Help children pick a place that's all theirs. Keep it kid-sized so the garden doesn't get overwhelming. Set them up for success -- make sure it's a sunny, well-drained spot that's in easy reach for watering. Let the gardeners-in-training mark their plot with a low decorative border they can paint themselves.
Kids have small hands -- give them tools they'll be able to use. Having their very own trowels, rakes, shovels, gloves, and watering cans will make it easier for them to have fun in the garden.
Sunflower houses provide great getaways -- especially on hot summer days. And with some help from Mom or Dad, they're easy to make. Start with a 4-foot by 8-foot rectangle in freshly prepared soil. Plant sunflower seeds -- towering varieties like Russian Mammoth -- every 12 inches along the rectangle, leaving a two-foot opening for the door. Place morning glory seeds next to each sunflower seed. (Eventually, they'll twine around the stalk and grow taller than the sunflowers.) Then loosely tie lengths of twine just below the heads of the tallest sturdiest sunflowers on opposite sides of the rectangle.
Native Americans called corn, beans, and squash the "Three Sisters" because, like the best of siblings, they support each other. Explain to budding gardeners that the corn stands tall and holds up the pole beans, which add nitrogen to the soil, while the squash vines act as living mulch. Who said gardening couldn't be an educational activity?
Garden-fresh toppings make pizza taste even better. Kids can grow plum tomatoes, eggplants, zucchini, bell peppers, onions, garlic, and herbs like basil, rosemary, and oregano. If space permits, they can even design a pizza-shaped garden outlined with stones to resemble crust. Divide the pizza into individual planting sections that look like slices.
A garden is a great way to teach kids where food comes from. Harvest basil and throw a pesto-making party. Or help them whip up spaghetti sauce, gazpacho, or ratatouille from the tomatoes, peppers, and eggplants they grew. You could also help them throw an ice cream party with daylily blooms substituting as edible cones.
Small spaces aren't an obstacle for small-fry gardens. Most flowers and vegetables are happy in containers as long as there's a drainage hole and enough room for the roots to breathe. Almost anything, from a worn-out boot to a doll carriage, can be a container. You can even use Mom's old purse, an out-of-date hat, or an abandoned tire. You'll be surprised with the unexpected ideas kids will come up with.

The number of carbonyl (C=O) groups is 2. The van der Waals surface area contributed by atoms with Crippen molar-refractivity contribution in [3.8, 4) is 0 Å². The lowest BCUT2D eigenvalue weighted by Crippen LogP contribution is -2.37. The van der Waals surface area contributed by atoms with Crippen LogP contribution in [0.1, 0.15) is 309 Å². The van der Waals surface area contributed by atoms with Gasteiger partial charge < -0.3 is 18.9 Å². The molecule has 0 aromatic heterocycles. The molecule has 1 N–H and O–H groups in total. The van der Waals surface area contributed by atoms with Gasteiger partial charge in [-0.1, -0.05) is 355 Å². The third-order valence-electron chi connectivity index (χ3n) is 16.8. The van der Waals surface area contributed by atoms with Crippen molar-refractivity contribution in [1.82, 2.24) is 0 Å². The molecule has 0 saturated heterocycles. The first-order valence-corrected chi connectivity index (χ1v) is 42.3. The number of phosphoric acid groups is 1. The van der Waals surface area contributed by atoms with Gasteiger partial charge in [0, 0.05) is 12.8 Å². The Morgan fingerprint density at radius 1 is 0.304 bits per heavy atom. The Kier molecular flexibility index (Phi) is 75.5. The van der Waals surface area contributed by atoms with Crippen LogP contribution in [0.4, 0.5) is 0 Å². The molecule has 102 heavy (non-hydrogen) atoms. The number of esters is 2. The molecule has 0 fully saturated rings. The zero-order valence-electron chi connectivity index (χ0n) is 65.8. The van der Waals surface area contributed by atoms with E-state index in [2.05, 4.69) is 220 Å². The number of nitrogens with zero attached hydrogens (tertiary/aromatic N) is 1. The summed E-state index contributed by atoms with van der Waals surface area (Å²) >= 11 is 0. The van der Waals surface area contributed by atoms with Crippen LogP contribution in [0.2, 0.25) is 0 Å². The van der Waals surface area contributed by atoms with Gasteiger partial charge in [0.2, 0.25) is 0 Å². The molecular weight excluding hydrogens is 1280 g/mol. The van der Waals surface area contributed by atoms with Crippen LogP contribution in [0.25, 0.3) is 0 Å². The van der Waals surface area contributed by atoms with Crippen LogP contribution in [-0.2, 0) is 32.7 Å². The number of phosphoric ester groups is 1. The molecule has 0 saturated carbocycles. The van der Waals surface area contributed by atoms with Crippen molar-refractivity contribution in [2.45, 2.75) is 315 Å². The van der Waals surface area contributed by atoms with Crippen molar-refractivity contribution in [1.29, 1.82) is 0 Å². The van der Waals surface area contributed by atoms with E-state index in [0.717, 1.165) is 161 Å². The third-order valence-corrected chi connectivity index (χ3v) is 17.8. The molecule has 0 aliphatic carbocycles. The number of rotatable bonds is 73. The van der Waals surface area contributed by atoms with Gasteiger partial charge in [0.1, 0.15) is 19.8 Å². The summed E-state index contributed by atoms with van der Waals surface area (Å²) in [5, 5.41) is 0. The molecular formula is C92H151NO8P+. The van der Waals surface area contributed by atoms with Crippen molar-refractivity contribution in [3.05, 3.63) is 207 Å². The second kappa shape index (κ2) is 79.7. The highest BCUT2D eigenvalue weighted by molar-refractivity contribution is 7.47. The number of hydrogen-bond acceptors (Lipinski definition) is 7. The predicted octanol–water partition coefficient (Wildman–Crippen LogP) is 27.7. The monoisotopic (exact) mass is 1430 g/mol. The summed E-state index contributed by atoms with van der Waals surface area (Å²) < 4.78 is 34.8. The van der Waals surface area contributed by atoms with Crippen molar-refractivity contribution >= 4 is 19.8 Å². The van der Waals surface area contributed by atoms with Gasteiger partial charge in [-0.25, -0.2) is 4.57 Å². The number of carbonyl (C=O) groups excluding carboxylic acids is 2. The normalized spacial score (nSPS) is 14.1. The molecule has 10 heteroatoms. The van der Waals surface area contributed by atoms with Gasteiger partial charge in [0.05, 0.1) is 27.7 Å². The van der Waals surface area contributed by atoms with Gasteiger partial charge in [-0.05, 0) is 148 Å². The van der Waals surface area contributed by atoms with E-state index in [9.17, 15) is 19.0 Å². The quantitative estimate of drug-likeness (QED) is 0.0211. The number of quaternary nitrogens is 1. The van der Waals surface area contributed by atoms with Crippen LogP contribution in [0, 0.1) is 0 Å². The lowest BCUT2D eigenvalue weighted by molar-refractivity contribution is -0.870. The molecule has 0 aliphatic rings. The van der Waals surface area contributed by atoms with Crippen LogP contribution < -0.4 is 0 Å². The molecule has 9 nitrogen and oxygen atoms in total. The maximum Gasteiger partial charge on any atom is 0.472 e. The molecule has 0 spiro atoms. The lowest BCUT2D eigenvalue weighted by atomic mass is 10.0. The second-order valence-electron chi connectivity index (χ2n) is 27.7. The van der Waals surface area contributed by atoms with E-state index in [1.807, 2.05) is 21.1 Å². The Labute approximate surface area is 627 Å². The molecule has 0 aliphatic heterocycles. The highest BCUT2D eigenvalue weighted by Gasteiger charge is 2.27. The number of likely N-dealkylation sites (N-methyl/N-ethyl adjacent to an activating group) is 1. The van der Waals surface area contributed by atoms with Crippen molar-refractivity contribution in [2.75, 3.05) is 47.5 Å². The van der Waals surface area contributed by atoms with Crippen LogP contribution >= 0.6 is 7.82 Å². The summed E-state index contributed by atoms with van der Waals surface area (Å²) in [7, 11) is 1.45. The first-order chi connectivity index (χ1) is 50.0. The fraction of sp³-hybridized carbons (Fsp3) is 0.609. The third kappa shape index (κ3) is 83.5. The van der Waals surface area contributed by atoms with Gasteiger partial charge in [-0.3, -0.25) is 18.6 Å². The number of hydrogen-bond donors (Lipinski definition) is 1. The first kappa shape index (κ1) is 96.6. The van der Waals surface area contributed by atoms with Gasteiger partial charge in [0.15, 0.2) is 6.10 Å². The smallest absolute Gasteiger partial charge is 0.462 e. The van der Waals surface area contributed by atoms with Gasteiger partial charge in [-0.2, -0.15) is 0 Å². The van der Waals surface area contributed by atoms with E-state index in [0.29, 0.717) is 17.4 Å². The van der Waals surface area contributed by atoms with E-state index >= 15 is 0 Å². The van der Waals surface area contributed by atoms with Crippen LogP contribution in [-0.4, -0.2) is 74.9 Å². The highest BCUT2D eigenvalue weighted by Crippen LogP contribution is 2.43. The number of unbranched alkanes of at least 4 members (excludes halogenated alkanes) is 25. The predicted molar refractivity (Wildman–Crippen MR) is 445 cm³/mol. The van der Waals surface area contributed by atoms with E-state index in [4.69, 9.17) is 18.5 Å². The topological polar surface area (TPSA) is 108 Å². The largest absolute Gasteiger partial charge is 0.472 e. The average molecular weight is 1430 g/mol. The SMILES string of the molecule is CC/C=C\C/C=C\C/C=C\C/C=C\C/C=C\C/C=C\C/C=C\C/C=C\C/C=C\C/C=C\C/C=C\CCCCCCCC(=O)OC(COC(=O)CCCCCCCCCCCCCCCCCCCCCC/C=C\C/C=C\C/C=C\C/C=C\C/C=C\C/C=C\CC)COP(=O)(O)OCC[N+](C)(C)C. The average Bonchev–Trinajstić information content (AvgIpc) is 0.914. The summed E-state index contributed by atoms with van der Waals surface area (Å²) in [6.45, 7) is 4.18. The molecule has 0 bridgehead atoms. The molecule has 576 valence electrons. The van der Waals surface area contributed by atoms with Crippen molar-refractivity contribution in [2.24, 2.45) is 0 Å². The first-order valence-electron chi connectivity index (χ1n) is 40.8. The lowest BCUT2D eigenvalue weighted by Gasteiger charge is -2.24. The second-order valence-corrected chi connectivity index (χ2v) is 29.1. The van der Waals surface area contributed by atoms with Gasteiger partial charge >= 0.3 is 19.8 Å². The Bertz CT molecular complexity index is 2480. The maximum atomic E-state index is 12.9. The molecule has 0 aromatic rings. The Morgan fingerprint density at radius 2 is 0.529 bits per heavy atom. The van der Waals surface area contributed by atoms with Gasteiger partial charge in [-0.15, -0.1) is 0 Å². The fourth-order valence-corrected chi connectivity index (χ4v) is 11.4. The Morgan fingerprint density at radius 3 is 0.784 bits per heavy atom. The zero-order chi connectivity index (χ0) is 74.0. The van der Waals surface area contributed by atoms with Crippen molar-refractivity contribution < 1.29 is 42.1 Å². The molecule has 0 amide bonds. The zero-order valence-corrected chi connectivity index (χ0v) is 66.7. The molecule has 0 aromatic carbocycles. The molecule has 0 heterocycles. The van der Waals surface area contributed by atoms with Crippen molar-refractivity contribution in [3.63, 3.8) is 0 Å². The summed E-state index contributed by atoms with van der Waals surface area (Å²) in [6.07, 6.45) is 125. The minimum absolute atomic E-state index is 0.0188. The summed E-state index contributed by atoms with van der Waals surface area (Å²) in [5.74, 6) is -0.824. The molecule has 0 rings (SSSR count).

Kids won't get discouraged with proven winners like bright and pretty marigolds, zinnias, nasturtiums, and poppies, or fast-growing veggies like radishes, lettuce, and carrots. Radishes, for example, are ready to harvest in only 25 days.
Younger children can learn to tell time with flowers that open and close according to an internal clock. Morning glories open when the sun rises and moon flowers blossom in the evening. You might not be able to set your clock by them, but passion flowers seize the day around noon and evening primroses debut at six in the evening.
Let kids etch their names in young pumpkins with a ball-point pen (or with a nail) and watch what happens. Or stencil the letters of a child's first name in a prepared bed and sow with marigold seeds. It's one way to get a big name in the garden.
If you have the space, try growing your own garden giants. We love yard-long pole beans, cucuzza squash (it grows as long as baseball bats), super-sized pumpkins like Dill's Giant, or walking-stick cabbages with 7-foot-tall stems -- great for making walking sticks in the fall. Kids will love tracking the growth of their gentle giants with photos, blogs, or good old-fashioned journals.
Younger children will like babysitting tiny vegetables. Try baby beets, silver dollar-sized patty pan squash, sweet Parmex carrots (just 1 inch in diameter), cherry tomatoes, baby lettuces, Bambino eggplants, and Batwing pumpkins--no bigger than a softball.
Grow many varieties of the same vegetable like red, pink, black, and yellow tomatoes. Beets aren't just red -- there are candy-striped Chioggia beets and Golden beets. Cauliflower comes in a rainbow of colors -- green Emeraude, orange Cheddar, and lime-green Gitano. You can even find purple carrots, yellow cucumbers, and pink corn for popping.
Lure butterflies with lots of sun-loving nectar plants, from spring-blooming pinks and lilacs to fall-flowering asters and ironweed. You can also try lantana, pentas, black-eyed Susans, verbena, red valerian, yarrow, purple coneflowers, and the aptly named butterfly bush. Hummingbirds have a thing for many of the same plants, but also love monarda, fuchsia, and red-hot-poker. Buy field guides so children can go on a backyard safari and catalog the garden's winged visitors.
Plants have best friends just like people do. Marigolds help tomatoes and roses grow better. Nasturtiums keep bugs away from squash and broccoli. Petunias protect beans from beetles and oregano chases them away from cucumbers. Geraniums keep Japanese beetles away from roses and corn. Chives make carrots sweeter, and basil makes tomatoes even tastier.
Luffa gourds grow into, well, luffas. Sow seeds in compost in the spring and give plants a string to climb. When the gourds ripen in the fall, cut them open and scoop out the seeds. What's left will wither into a sponge. Rub-a-dub-dub.
Don't expect perfection. Listen to your children's ideas and let them experiment. Make sure projects and tasks are challenging but age-appropriate. If the young gardener asks a question you can't answer, look for the answer together. Don't leave young children unattended in the garden. Make it a rule that they don't eat anything without permission -- even tomato leaves are poisonous. Hats, garden gloves, and sunblock are essential. And go organic -- the earth will thank you and so will your kids.